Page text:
In a recent post, I made certain assumptions about what is or isn’t ethical in vendor-sponsored analyst research. I’d already discussed the triggering incident briefly (i.e., in Twitter direct messages and the like) with a couple of analysts I respect, namely Merv Adrian (the one most directly involved) and Ray Wang. It’s safe to say we’re in at least rough agreement.
However, a couple of comments on that post took me strongly to task. Perhaps not coincidentally, one came from a vendor, and another from somebody whose main role in the “analyst” community is to produce and publish – you guessed it! – vendor-sponsored content. One option was to just blow those comments off as nonsensical, since they weren’t really responsive to the actual post. But I think those rather surprising remarks also suggest it is time to reopen the subject of vendor-sponsored analyst research.
Vendors typically pay for white papers, webinars, podcasts, in-person speeches, etc. for some combination of five reasons:
- They want to connect with sales prospects. If Merv or Claudia Imhoff or I speak on a webinar, registration will be higher than if only company execs spoke. Similarly, you can capture more registration information from prospects who want to download a white paper if it was written by a third-party analyst.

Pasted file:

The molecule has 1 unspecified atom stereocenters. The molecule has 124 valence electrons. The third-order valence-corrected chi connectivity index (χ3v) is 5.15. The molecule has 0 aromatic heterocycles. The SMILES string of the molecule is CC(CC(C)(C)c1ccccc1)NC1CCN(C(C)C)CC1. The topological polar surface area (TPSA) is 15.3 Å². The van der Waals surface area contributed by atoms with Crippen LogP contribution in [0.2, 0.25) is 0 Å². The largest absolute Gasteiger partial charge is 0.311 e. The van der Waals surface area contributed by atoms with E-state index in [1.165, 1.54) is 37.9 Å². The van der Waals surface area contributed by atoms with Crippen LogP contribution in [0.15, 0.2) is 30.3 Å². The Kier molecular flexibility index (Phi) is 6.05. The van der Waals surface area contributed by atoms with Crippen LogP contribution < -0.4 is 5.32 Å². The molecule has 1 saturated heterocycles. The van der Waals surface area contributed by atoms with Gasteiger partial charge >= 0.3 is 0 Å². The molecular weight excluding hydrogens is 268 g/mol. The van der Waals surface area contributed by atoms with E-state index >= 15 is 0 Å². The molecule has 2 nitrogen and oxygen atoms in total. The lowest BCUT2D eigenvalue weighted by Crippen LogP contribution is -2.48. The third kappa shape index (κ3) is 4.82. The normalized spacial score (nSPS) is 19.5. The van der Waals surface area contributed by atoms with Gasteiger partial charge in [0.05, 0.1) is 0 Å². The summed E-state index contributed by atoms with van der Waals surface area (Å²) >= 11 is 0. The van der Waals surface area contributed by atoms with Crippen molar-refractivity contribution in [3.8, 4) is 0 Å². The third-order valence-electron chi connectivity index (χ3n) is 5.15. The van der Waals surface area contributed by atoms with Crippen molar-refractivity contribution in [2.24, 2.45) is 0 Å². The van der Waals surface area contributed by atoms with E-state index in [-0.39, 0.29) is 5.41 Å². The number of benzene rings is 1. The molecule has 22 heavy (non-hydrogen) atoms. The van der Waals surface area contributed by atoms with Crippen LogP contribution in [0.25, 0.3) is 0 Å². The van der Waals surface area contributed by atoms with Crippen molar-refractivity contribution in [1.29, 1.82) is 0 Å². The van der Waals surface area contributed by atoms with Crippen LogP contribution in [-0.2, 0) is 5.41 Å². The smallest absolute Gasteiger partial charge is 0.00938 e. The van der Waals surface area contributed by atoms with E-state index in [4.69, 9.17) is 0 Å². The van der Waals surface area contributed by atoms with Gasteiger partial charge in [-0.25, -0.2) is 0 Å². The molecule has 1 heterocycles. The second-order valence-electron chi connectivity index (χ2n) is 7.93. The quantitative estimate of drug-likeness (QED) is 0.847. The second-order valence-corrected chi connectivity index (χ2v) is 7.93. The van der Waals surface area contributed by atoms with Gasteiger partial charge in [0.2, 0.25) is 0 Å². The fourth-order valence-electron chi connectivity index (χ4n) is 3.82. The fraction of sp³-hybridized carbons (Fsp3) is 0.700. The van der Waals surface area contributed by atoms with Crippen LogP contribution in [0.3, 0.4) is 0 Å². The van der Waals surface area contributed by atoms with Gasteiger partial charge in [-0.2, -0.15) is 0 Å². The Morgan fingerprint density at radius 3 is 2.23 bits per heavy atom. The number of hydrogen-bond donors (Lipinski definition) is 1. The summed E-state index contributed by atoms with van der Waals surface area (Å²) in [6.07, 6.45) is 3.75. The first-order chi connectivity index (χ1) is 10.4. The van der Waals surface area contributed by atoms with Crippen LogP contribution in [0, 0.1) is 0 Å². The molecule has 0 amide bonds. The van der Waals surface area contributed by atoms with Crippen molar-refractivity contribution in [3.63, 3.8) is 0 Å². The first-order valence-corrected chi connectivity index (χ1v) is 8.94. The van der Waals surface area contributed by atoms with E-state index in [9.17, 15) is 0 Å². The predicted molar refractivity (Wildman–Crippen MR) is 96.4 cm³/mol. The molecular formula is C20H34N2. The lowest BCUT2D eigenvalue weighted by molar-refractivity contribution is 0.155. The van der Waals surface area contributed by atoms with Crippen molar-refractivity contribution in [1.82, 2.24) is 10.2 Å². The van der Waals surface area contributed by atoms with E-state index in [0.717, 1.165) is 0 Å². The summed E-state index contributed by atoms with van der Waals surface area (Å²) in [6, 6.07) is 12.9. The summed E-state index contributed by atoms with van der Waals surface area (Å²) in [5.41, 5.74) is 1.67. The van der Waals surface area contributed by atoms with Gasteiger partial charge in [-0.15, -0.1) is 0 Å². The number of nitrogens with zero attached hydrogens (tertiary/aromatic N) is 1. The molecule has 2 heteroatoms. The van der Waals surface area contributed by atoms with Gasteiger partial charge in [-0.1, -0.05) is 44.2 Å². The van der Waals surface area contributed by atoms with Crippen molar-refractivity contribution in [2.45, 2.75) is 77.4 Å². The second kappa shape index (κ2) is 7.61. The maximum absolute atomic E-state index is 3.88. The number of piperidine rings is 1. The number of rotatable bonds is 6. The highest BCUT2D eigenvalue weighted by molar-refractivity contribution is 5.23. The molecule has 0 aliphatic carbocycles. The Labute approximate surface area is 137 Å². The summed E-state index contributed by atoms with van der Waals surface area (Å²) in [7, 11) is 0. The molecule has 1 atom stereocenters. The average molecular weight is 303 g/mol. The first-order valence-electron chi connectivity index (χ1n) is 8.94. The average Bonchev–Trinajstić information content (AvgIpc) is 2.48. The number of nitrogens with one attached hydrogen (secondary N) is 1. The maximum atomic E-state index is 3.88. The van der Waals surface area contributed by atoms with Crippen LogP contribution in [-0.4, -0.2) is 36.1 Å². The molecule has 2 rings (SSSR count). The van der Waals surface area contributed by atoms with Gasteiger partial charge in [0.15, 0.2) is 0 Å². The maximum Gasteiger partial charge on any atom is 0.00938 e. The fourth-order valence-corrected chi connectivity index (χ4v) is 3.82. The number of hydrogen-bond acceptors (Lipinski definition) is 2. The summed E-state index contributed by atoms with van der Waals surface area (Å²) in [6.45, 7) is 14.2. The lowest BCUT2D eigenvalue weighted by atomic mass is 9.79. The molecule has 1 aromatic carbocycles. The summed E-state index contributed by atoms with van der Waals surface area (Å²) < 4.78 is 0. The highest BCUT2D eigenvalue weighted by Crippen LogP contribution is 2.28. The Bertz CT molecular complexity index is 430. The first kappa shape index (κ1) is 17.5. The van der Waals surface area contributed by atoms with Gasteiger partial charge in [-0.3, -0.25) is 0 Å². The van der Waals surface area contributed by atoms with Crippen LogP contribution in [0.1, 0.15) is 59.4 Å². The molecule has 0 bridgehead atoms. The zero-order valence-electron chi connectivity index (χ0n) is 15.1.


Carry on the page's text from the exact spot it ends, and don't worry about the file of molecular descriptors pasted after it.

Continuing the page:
- They want general endorsement from the analyst. If a well-regarded analyst is associated with a firm, that’s good for the firm’s image.
- They specifically want endorsement from the analyst for their marketing claims. Many of the ethical challenges with vendor-sponsored research or other content lie in this area.
- They want the analyst to do a better job of explaining something than they think they could do themselves. This is the ethically purer version of the prior point. Realistically, they often can’t be separated. E.g., most vendor-sponsored white papers will involve a combination of the two. The same could be said for webinars such as the ones I did for Aster Data last year.
- They want to give the analyst some money to enhance the relationship, and this way they get something other than advice in return. Personally, I won’t do content-creation business with a vendor unless they first buy actual consulting services (via the Monash Advantage), but I’m in the minority, and in fact didn’t always have that policy myself.
Continuing the discussion about IT analyst business models:
In the traditional model of IT analysis, vendors and users alike buy subscriptions to published research that are bundled with a certain level of retainer-like consulting. You can also buy additional consulting from analysts on an ala-carte basis. Indeed, analyst relations gurus suggest it’s a best practice to do so, both because you might learn something and because the process of your doing so might strengthen your relationship with them, in reality and euphemism alike.